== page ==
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I was working in an abelian group and came across two elements of order 4 and wanted to know what subgroup they generated. Denote the two elements $x$ and $y$. I also proved $x+y=0$. So the equations we have are: $4x=4y=0$ and $x+y=y+x=0$. Now if I look at $\langle x,y\rangle$, I can only come up with 7 different elements: $\{0,x,2x,3x,y,2y,3y\}$. I cannot think of any other elements, which means $|\langle x,y\rangle| = 7$. As we all know by basic group theory: the order of any element divides the order of the group. This clearly gives a contradiction.

I am sure there does not exist any other element besides those 7 I gave. But this must give a contradiction. I do not think it shows that these $x$ and $y$ cannot exist, since you can also consider the free group of 2 generaters and quotient by the correct equations (which would be $\langle a,b | 4a = 4b = 0, a+b=b+a=0\rangle$).

Is there something I am missing? I really dont see it.

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    $\begingroup$ You are mixing additive and multiplicative notation within your group. That's very confusing, and may explain some of your difficulties. $\endgroup$ Jul 31 '16 at 10:20
  • $\begingroup$ I edited it, only using additive notation from now on! Good point. Also for what my difficulty is: how can $\langle x,y\rangle$ have order 7? $\endgroup$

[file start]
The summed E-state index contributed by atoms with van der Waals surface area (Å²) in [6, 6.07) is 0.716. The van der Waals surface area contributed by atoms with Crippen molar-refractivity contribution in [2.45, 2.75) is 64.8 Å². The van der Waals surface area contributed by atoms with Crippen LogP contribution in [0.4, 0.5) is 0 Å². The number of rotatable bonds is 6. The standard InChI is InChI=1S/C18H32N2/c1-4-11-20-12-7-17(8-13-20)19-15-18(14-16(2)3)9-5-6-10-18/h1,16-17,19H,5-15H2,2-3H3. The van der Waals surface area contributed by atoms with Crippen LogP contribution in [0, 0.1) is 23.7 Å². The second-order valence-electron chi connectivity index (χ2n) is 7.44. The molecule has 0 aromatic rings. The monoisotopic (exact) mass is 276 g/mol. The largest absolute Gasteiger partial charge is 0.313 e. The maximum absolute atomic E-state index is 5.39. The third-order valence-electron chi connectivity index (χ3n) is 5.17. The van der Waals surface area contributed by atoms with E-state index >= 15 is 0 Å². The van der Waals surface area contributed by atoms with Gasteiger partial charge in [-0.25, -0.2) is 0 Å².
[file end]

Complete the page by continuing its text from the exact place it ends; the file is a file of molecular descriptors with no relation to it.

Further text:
– Rico
    Jul 31 '16 at 10:24
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    $\begingroup$ Better now. If $4x=0$ and $x+y=0$, then also $y-3x=(x+y)-4x=0-0=0$. Therefore $y=3x$. Continue and conclude that there are only four elements in the group $x$ and $y$ generate. $\endgroup$ Jul 31 '16 at 10:25
  • $\begingroup$ Wauw that was a really easy answer. You're right, mixing up additive and multiplicitive notation was probably my problem! $\endgroup$
    – Rico
    Jul 31 '16 at 10:27
  • $\begingroup$ To get more feedback you may consider typing it all up as an answer. $\endgroup$ Jul 31 '16 at 10:28
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The subgroup $\langle x,y\rangle$ can only have 7 elements at most which I state in the question. Also since $x$ has order 4 it must be a multiple of 4. A logical conclusion would be that the order is 4. This implies that $x$ and $y$ are related in some way (assume $x\not=y$). As stated in the comments, we have: $$y-3x = (x+y)-4x = 0-0 = 0$$ Therefore we can conclude $y=3x$. This is equivalent to $x=-y$, since $\overline{3} = \overline{-1} \in \mathbb{Z}/4\mathbb{Z}$.

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